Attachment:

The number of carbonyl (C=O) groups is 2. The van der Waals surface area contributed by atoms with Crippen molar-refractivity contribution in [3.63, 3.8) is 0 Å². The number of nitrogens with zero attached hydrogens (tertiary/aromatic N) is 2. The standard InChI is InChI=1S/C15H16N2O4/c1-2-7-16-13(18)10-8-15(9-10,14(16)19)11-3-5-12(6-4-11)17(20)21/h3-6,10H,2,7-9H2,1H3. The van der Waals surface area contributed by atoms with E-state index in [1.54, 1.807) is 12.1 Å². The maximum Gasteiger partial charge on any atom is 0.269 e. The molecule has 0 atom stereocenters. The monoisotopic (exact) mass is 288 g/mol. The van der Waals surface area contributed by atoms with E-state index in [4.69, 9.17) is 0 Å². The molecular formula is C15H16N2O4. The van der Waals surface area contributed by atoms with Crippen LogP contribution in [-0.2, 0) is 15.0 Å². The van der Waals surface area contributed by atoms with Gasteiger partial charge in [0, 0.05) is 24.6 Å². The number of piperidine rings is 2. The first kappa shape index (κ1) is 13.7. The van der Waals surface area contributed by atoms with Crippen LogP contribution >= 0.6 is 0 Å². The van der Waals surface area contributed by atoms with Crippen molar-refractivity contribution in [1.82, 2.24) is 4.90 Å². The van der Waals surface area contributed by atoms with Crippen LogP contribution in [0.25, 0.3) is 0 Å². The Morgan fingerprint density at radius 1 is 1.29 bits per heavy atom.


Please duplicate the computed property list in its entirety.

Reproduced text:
The number of carbonyl (C=O) groups is 2. The van der Waals surface area contributed by atoms with Crippen molar-refractivity contribution in [3.63, 3.8) is 0 Å². The number of nitrogens with zero attached hydrogens (tertiary/aromatic N) is 2. The standard InChI is InChI=1S/C15H16N2O4/c1-2-7-16-13(18)10-8-15(9-10,14(16)19)11-3-5-12(6-4-11)17(20)21/h3-6,10H,2,7-9H2,1H3. The van der Waals surface area contributed by atoms with E-state index in [1.54, 1.807) is 12.1 Å². The maximum Gasteiger partial charge on any atom is 0.269 e. The molecule has 0 atom stereocenters. The monoisotopic (exact) mass is 288 g/mol. The van der Waals surface area contributed by atoms with E-state index in [4.69, 9.17) is 0 Å². The molecular formula is C15H16N2O4. The van der Waals surface area contributed by atoms with Crippen LogP contribution in [-0.2, 0) is 15.0 Å². The van der Waals surface area contributed by atoms with Gasteiger partial charge in [0, 0.05) is 24.6 Å². The number of piperidine rings is 2. The first kappa shape index (κ1) is 13.7. The van der Waals surface area contributed by atoms with Crippen LogP contribution >= 0.6 is 0 Å². The van der Waals surface area contributed by atoms with Crippen molar-refractivity contribution in [1.82, 2.24) is 4.90 Å². The van der Waals surface area contributed by atoms with Crippen LogP contribution in [0.25, 0.3) is 0 Å². The Morgan fingerprint density at radius 1 is 1.29 bits per heavy atom.